Families, communities, and nations are strengthened when individuals overcome compulsive study habits that have negative consequences. When we do things compulsively, we may not be doing them for the best reasons. It is time to look at our habits and determine if we should overcome some of them.
As part of a personal effort to improve my own study skills, I am reading a book titled The World Book of Study Power, volume 1, and I am attempting to share a little of what I learn with my readers. Teaching others what I have learned helps to solidify the information in my own brain and is, therefore, a valuable learning tool. Most of the information and ideas that follow comes from this book.
The topic of compulsive study habits is particularly meaningful to me because I check, double-check, and triple-check my assignment list each week in order to be SURE that I turned in all of my assignments. I am terrified that I will forget to submit an assignment or lose a few points on an assignment. So this chapter is a good one for me to study!
If we are compulsive in our study habits, we may be wasting time that could be better spent on other tasks. What are you compulsive about? Do you recopy your notes unnecessarily, or do you try to memorize every word of the chapter? If so, you might be wise to change some habits. If you are a parent and your child is obsessive about doing extra work, you might be able to give them some stress relieve.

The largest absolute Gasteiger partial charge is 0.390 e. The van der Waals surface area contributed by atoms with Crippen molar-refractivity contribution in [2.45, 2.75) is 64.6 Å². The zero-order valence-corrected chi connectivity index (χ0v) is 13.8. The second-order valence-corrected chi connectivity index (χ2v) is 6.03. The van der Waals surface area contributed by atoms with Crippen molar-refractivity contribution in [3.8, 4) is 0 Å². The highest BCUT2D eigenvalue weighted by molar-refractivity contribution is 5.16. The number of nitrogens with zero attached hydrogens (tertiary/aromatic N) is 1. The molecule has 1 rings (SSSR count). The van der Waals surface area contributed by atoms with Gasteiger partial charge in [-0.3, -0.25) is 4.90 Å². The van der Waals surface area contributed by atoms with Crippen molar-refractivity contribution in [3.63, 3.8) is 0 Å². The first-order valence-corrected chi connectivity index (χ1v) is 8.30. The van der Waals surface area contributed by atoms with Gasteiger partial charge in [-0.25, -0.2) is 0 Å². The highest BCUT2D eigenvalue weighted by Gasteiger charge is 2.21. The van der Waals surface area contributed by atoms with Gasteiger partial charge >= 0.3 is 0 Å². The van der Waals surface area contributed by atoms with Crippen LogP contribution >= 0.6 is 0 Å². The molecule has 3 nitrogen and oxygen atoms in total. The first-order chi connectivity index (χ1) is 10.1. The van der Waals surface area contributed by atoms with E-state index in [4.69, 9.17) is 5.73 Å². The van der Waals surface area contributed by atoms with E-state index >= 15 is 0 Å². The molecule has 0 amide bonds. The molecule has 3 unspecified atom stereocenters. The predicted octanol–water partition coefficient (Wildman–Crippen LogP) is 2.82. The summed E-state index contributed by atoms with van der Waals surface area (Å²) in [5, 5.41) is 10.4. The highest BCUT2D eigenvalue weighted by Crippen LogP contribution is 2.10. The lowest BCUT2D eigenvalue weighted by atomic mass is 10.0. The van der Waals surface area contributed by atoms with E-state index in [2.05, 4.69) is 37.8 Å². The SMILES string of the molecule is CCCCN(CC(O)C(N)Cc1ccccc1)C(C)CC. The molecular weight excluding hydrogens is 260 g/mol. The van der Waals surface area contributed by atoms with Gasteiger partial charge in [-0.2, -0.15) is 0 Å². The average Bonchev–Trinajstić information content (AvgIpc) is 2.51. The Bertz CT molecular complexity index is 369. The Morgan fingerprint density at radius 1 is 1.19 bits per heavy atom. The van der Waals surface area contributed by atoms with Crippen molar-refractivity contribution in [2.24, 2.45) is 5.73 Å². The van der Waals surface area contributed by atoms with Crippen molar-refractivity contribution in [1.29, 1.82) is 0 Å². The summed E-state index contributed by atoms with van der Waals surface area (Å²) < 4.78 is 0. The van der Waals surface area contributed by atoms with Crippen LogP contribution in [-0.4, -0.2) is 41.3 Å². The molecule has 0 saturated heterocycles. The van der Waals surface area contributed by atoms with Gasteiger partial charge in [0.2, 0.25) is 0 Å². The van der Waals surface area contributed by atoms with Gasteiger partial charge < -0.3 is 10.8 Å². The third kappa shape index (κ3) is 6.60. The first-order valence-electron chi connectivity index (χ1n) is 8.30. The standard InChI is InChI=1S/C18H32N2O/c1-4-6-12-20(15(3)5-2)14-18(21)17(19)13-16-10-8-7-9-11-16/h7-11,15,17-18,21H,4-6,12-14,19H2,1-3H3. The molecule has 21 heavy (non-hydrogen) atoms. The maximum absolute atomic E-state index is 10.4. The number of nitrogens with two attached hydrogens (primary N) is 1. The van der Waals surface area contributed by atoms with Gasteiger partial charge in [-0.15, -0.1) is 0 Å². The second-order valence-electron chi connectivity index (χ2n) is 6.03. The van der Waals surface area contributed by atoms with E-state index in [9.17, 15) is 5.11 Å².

Remember this: Success in studying depends partly on doing the job right, but even more on doing the right job. If you’re spending hours every night doing work that doesn’t need to be done, then your effort will be completely wasted.
You can do lots of things to strike a balance between too much work and too little. It’s important to make sure you do the right job and do it right….
The book continues by suggesting some ways to be more effective and efficient without working so hard. In hopes that I and my readers will learn from them, I am including the five suggested actions we can take to overcome compulsive study habits.
1. Think about your study goals. What are you studying for? [Are you reading to find ideas for a class discussion or essay? Are you studying for a test? If so, what sort of test is it?] If you’re clear about why you’re studying, you can focus your energy on reaching that goal.
2. Decide your priorities. Put each task – reading, writing, preparing a report – into a specific order and schedule.
3. Think about the kinds of questions you usually see on tests in the class for which you are studying. If you were making the test for this material, what would you include?
4. If you have been given questions to use in completing an assignment, be sure you understand their meaning and scope before you begin studying.
5. Try to imagine where you will have to recall what you’ve learned. [Small group, whole class, debate, quiz?] Adapt your studying to the way you’ll be using what you learn.
Each of us has many tasks to perform each day. When we have compulsive study habits, we waste time doing things that we do not really need to do. We can decrease the amount of stress in our lives and have time left over to do something with family or friends if we cut out unnecessary tasks. We can strengthen our families, communities, and nation by overcoming compulsive study habits.
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